History Today subscription

British Towns and Cities: The City of Leeds

Arnold N. Shimmin pays an historical visit to the inventive Yorkshire city.

Experts in place-names are still divided about the meaning of the name of this city. The late Professor Moorman accepted “the place of the prince”, but research has failed to identify the prince. More recent investigations favour the meaning “the place of swamps” and the flat spread of the city is compatible with this interpretation. The discussion runs on and, in the meantime, Leeds has come to cover sixty square miles containing a population of 505,400 people. Within a radius of fifty miles there are approximately thirteen million inhabitants, a local market for a business venture as tightly packed as any in the Kingdom.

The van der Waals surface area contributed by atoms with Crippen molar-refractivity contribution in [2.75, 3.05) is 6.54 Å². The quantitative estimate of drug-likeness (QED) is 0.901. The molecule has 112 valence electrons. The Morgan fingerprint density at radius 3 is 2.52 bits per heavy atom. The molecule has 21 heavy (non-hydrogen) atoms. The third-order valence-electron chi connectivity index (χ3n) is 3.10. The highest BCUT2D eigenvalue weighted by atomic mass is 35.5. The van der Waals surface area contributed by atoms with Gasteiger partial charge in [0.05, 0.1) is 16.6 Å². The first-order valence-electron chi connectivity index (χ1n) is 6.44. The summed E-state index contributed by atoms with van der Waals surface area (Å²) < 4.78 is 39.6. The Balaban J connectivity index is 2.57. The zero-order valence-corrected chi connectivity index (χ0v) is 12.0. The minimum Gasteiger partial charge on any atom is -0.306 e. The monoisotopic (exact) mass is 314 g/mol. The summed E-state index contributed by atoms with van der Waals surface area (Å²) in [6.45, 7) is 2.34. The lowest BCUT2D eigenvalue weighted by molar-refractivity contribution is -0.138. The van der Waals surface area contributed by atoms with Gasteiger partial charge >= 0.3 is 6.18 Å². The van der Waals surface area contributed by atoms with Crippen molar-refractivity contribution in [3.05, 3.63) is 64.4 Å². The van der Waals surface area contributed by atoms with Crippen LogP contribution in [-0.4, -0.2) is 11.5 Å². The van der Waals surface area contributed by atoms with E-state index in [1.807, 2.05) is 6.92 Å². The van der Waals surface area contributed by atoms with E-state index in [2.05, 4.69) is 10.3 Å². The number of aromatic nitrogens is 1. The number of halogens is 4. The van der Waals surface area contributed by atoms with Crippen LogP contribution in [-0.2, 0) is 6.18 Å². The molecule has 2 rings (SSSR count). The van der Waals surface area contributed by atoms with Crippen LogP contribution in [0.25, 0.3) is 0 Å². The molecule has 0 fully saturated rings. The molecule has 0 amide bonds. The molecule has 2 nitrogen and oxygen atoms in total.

To read this article in full you need to be either a print + archive subscriber, or else have purchased access to the online archive.

If you are already a subscriber, please ensure you are logged in. 

Buy Subscription | Buy Online Access | Log In

If you are logged in and still cannot read the article, please email digital@historytoday.com.

Get Miscellanies, our free weekly long read, in your inbox every week